As unmanned aerial vehicles or drones are finding use in a wide variety of industries, the construction industry has also found that using drones for different tasks can improve performance in different projects. As regulations for drone use in a commercial application become more uniform, the construction industry will undoubtedly find many more uses than for camera monitoring of a site in real time.
Contractor Use of UAVs
Contractor use of drones can depend on whether the company has liability coverage. Under the standard and many of the non-standard liability policies at this time, automobiles, watercraft and aircraft are excluded from coverage. Since the Federal Aviation Administration defines aircraft in terms of general and recreational categories, new regulations are needed to define whether a drone is an aircraft or might be placed in a different category. Because UAVs have not yet been placed in this category but are under the auspices of FAA, the legality is still unclear on usage. However, some states already have laws concerning commercial usage of drones for clarification. Commercial use of drones requires an FAA Section 333 exemption.
Construction Industry Use for UAVs
Some uses of drones in construction include taking images and overhead views to report progress in a project and monitoring of safety in the area. Because of the low-level flight achieved by drones, they can record many images that can be connected to create an overview of the project in real time. For example, a new stadium in California for the Sacramento Kings is using software and drones to monitor lags in progress with the construction. Information is gathered daily that is combined to compare with the architectural design and work plan along with information as to when sections of the design are scheduled to be finished. This helps to show areas that might be falling behind schedule in construction.
UAVs Are Not Allowed in all Areas
Although drone usage may be too expensive for smaller companies, because they are regulated by the FAA, a company has to get an exemption to operate one, and it may come with legal risks. Drones are only allowed to fly in pre-designated areas and not above certain heights, and are illegal to operate near military bases or national parks. In addition, some areas, including Washington, D.C., prohibit drone operation. Even hobby use of drones is regulated, so it may be a good idea to check on laws in your state first. As contractor jobs move into exciting new areas, taking courses at a contractor school can open up new opportunities for the future.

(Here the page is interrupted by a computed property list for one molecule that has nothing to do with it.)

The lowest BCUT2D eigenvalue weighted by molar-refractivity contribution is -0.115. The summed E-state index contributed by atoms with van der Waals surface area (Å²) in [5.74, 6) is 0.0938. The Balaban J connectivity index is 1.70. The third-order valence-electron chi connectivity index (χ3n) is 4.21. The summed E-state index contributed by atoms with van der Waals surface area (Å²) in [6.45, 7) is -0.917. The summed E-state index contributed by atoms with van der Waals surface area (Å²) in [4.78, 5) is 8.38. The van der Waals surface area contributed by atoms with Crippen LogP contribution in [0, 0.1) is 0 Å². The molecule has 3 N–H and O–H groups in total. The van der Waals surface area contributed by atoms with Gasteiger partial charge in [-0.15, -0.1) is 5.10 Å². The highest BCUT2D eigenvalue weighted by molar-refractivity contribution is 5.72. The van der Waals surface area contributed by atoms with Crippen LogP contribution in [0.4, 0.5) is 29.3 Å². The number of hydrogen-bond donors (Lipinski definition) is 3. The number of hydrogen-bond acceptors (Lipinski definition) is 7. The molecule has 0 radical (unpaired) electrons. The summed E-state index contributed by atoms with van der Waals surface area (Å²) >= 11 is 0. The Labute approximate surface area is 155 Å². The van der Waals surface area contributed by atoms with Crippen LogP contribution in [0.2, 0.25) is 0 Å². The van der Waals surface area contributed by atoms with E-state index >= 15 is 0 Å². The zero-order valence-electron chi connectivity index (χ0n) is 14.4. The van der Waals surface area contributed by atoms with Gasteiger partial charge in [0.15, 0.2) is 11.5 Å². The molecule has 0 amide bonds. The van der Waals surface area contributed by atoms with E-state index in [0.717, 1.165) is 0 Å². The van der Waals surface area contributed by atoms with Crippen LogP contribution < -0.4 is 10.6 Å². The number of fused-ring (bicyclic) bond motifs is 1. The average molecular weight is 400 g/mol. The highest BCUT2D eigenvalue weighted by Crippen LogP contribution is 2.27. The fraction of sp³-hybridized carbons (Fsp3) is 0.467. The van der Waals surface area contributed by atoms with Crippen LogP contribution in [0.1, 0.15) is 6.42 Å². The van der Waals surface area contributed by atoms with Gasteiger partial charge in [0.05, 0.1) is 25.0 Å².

Cost of UAVs
The cost of a drone can depend on construction and the number of legs and weight allowances, among other things. From around $100 for a small drone equipped with a camera to over $1,000 for one that includes open-source software and a computer interface through a USB port, the price depends on what uses are needed. Some are operated through the use of joysticks while other, more complex units, let you use a flying app with your smartphone that is connected to your Wi-Fi.
Future Uses of Drones
Although the use of drones in different applications presents many untested areas of usefulness, many countries already have regulations in place for the use of drones in commercial applications. Drones are already in use for agricultural and sports photography, and show a promising future in construction.
Attending contractor school can give an individual in construction a boost in education to move into this and other exciting fields. Begin your journey and browse courses by state to see what the future can hold for you.